Marshall Art said...

"On the other hand, claiming to have OBJECTIVE KNOWLEDGE about something beyond our senses IS a bad thing, or at least, a potentially bad thing."

Do you not have eyes? Can you not read? Do you not have a dictionary? "Thou shalt not..." is very much within the ability of MY senses, if not yours. On any Biblical statement so beginning, I have objective knowledge. To be absolutely certain of any mandate so beginning, and to relate that to any who will listen is not the least bit speaking "for" God, or speaking as if I am the vessel by which he pours out his will for all (though it's not beyond the realm of possibility that I might very well be---who knows?), it is merely restating what He has already stated for us in Scripture in very plain and easy to understand language. As such, I am not mistaken when I state a sinful behavior is still sinful. Here's the best part: of those things that I am absolutely certain, I don't have to "find out" that they are true. Of those things I am certain, I don't have to wait to learn if they "turn out" to be true. That plain and easy to understand language is undeniable to any who loves God more than the world, who loves God more than those who say they love Him, too, but chastise me for my certainty. I am certain because there is no mistaking those areas of which I am certain. On those areas of which I am certain, I am indeed infallible. This is neither pride nor arrogance. It is merely stating the truth of what the truth is in those areas of which I am absolutely certain.

YOU, on the other hand, Dan, are not certain of anything. You cannot even make a truth claim here:

"I'm just stating what seems to be an obvious reality:"

It's either obvious or it isn't. If it is, it is. It can't "seem" to be.

Dan Trabue said...

Stan...

Is the best humans can do is have a "hunch"?

This is what it seems to me to boil down to, for some conservative religious folk (and I was one of them at one time):

NOT that the Bible teaches we can know God's Will on a given topic OBJECTIVELY,
NOT that logically, we can make an objective case for our morals,
BUT rather the fear of admitting that our opinions are OUR SUBJECTIVE opinions - even those we think abundantly clear in the Bible - that this somehow lessens or weakens our Truth that we believe in.

The thing is, ALL OUR ARGUMENTS for moral truths are, by definition, subjective, NOT objective.

The atheist who makes the Truth Statement: There IS no god, he is offering a subjective opinion. There is no evidence...

"in the realm of sensible experience
independent of individual thought and
perceptible by all observers"

...to support that claim. It is HIS hunch.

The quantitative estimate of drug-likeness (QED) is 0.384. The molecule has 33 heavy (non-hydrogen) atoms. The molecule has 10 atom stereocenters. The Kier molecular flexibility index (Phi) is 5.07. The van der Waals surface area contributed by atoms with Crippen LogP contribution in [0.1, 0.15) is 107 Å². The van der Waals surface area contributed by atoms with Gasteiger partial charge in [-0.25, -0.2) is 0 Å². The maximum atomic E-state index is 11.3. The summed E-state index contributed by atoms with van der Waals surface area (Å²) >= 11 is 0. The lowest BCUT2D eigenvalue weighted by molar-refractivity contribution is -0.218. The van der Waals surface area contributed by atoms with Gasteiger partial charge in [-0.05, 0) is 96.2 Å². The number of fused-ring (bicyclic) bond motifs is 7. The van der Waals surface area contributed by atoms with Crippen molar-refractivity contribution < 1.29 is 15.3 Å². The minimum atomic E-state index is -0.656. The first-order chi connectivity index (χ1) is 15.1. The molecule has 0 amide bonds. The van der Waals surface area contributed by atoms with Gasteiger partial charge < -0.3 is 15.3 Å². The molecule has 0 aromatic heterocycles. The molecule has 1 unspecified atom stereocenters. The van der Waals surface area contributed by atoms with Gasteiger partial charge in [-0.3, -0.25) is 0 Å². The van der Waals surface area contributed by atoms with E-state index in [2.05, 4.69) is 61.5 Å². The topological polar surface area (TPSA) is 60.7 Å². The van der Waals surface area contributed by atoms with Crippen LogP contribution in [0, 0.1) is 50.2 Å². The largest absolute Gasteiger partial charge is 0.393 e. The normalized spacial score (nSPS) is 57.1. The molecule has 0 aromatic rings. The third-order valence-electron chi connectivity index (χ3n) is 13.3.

He can reasonably say, "I see no evidence for the existence of a god..." if that's what he thinks, but he can't state that any argument he makes is somehow objective, since he can't point to evidence in the realm of sensible experience that is perceptible to all observers.

ALL OUR ARGUMENTS/OPINIONS about moral truths would seem to me to be clearly in the realm of subjective, NOT objective, given the definition. I don't see really what there is to disagree on.

Now, stating that OUR ARGUMENTS for such are subjective IS NOT THE SAME as saying, "There is no objective moral truths," just that we can't objectively demonstrate/argue for them.

And I think that unnerves many folk, especially on the conservative side of the spectrum, who like to speak about their opinions in absolute terms.

But it shouldn't. It's just acknowledging a reality. If nothing else, it should HELP us Christians hold to our humility a little more strongly, and humility is a Godly trait for us to have.

It has been stated that doubt is not the opposite of faith: Certainty is. A wise point, it seems to me.

We are to trust in God, cling to God, rely upon God. Not our guns, not our money, not our reason, not our arguments, not our opinions. Faith is the substance of things hoped for, the certainty of things not seen.

What do you think?

Stan said...

So that will be the one and only definition for you of "objective truth":
"in the realm of sensible experience
independent of individual thought and
perceptible by all observers"

Got it. Cool. Thus, there is no objective truth ... since there can be no truth that is independent of individuals who think it. Got it. Clear enough. Thanks. We're done.

To me, of course, the fact that the sense experience of plain reading that all observers can perceive without any confusion is perfectly suitable as "objective truth". And Jesus's claim that "You shall know the truth" is definitive to me. So we disagree.

But the position you hold that all morality is subjective truth is one that requires that you stop making any arguments about morality. And for some reason you don't. Sure, you admit there are objective moral truths, but in the next breath you deny we can know them for sure. So ... stop! I mean, in what possible sense can faith be "certainty of things not seen" if we cannot be certain?

Stan said...